In a first for Chrysler Group vehicles, the Caliber uses a tailor-rolled, hot-stamped steel B-pillar. The twopiece pillar includes a lower section made from mild strength steel, which maximises energy absorption.

This is combined with a tailor-rolled ultra high-strength steel upper section designed to enhance occupant safety.

“We used high-strength, lightweight and soundabsorbent materials from across the globe in Dodge Caliber,” Liddane adds. “Combined, these materials give Caliber excellent impact performance and body stiffness, as well as a smooth, quiet ride.”

Caliber’s use of advanced steels extends to the front and rear rail, tunnel reinforcements and floor cross members.

The steel components combine with the body structure to absorb and control impact energy in the case of highspeed frontal impact. The rails can handle greater impact loads.

Caliber also features a hydroformed front closure and upper cross member – the first high-production volume compact car to do so. Previously, this technology was exclusive to trucks and sports utility vehicles, but advances in hydroforming technologies allow for smaller diameter tubes and thinner walls, making it possible to apply this technology to compact vehicles.

Another Galaxy

One company that Corus has worked closely with recently is Ford. Together they have developed and implemented the latest grades of high strength steels into several key applications in the new Galaxy.

The collaborative work has seen Corus combine its material expertise and computer simulation techniques to help Ford identify areas where material selection can be optimised for a number of key parts for the rear structure of the vehicle. Importantly, improved application of high strength steels during the early design and engineering phase has provided opportunities to reduce development time and costs as well as improve vehicle crash performance.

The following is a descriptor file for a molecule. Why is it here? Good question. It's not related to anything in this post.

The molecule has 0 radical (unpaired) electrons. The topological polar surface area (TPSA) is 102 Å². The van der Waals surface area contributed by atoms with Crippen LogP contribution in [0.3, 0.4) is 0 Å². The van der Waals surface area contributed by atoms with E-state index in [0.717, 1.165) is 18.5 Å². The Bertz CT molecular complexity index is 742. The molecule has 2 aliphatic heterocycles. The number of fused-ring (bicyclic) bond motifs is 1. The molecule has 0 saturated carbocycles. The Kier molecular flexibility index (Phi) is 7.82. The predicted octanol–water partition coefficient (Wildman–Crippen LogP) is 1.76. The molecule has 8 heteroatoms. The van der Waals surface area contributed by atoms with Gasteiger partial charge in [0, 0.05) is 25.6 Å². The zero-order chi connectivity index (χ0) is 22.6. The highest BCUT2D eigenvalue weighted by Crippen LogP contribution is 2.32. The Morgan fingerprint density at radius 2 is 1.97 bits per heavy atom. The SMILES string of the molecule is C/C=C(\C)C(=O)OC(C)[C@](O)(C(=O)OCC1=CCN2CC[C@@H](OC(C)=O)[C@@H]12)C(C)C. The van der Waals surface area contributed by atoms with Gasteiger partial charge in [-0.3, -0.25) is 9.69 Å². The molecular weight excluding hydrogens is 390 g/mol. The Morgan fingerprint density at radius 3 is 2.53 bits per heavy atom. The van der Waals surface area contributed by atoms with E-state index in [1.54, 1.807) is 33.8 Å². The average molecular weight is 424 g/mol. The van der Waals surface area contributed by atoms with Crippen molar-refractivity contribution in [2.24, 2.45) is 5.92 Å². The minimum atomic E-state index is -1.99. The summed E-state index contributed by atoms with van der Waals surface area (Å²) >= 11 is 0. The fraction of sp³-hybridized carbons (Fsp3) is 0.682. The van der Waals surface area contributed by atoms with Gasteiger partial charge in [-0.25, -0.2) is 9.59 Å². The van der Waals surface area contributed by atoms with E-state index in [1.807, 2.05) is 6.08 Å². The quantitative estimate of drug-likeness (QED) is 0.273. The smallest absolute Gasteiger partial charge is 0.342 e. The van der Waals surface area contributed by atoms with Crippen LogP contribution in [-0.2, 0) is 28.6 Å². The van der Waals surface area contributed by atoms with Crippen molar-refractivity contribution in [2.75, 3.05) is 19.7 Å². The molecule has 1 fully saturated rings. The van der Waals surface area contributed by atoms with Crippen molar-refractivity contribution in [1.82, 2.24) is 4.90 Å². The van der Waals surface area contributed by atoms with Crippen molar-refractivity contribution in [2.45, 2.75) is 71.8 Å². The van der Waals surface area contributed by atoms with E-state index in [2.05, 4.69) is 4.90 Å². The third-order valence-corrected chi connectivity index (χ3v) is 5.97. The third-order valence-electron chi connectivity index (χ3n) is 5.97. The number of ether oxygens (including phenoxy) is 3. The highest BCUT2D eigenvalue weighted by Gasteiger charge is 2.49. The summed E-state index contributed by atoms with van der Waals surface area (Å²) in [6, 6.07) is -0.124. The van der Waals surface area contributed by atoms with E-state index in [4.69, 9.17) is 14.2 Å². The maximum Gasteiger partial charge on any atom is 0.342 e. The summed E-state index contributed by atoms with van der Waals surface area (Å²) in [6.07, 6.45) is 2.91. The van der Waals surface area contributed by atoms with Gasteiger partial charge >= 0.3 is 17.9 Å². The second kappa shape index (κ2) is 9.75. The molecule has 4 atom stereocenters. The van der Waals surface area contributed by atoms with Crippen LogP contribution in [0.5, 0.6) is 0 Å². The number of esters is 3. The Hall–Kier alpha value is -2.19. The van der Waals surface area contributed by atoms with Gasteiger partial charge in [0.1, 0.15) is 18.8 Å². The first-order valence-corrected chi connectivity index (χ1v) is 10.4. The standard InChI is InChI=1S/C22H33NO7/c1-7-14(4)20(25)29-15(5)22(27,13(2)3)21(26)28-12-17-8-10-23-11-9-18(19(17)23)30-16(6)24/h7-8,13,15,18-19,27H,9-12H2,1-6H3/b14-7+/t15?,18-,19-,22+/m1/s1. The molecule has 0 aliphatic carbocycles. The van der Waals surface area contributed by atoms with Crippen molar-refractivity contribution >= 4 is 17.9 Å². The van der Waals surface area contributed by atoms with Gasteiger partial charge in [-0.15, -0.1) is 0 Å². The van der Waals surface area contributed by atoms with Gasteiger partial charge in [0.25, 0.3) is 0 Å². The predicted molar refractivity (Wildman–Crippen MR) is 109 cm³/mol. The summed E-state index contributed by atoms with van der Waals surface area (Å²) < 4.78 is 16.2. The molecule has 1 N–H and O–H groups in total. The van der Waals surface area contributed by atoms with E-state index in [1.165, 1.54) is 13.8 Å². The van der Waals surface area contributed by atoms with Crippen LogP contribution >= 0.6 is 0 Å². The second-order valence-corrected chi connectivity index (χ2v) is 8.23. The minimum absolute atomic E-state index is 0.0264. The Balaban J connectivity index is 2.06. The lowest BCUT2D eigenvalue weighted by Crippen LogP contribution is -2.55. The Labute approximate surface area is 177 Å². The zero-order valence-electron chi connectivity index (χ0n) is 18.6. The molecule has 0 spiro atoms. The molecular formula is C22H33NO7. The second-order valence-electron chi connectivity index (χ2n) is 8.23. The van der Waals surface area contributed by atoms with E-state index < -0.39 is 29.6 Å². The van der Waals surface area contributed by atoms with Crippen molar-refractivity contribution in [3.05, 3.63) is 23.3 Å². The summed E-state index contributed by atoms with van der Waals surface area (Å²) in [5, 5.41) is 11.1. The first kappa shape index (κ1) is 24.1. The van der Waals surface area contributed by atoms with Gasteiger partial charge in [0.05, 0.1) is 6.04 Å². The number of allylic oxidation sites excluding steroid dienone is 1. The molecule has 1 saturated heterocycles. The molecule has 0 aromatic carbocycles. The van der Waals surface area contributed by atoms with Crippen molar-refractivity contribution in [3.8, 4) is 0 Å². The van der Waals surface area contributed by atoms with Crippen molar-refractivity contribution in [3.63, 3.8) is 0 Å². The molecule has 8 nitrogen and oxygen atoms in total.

Collaborative projects undertaken by Corus with Ford engineers at the carmaker’s Merkenich Technical Centre in Germany included forming feasibility studies on the rearfloor, rear-cross member and the heel-kick panels. The study on the rear-floor panel looked at opportunities to reduce the gauge, and therefore the weight of the panel, whilst ensuring that the complex panel shape was feasible to press.

Corus was also involved in a detailed parts integration study of the rear-floor panel. In this study, Corus showed that it was possible to use just one part for the floor panel instead of the originally planned two, allowing Ford to save on tooling, process and manufacturing costs.

For the heel-kick and rear-cross member panels, Corus again demonstrated that it was possible to down-gauge in order to reduce weight, replacing high-strength low alloy steels with dual-phase material whilst retaining the same impact performance for these panels.

As part of its collaborative work, Corus also employed its materials analysis simulation technique called Forming to Crash (or F2C) to help Ford engineers evaluate the crash performance of key parts such as the rear longitudinals made from its dual-phase material.

By using computer crash analysis techniques, Ford engineers were able to optimise the design of these parts during the Galaxy’s development process.

According to Krupitzer: “We have talked a little bit with the automakers about the future and of course we understand some of the requirements and there is a material type that has been experimented with in Europe at Thyssenkrup called TWIP [Twining Induced Plasticity].

“Essentially it acts like a stainless steel: it’s very highly formable, it’s very strong and it has got a lot of alloy in it.

We don’t know a lot about it yet. We listen to the OEMs and they ask for more strength and more formability, they want to be able to make all sorts of parts for the car, and include more high-strength steel. The way they think they will be able to do that is by improving the ability to form a product and TWIP can do that.”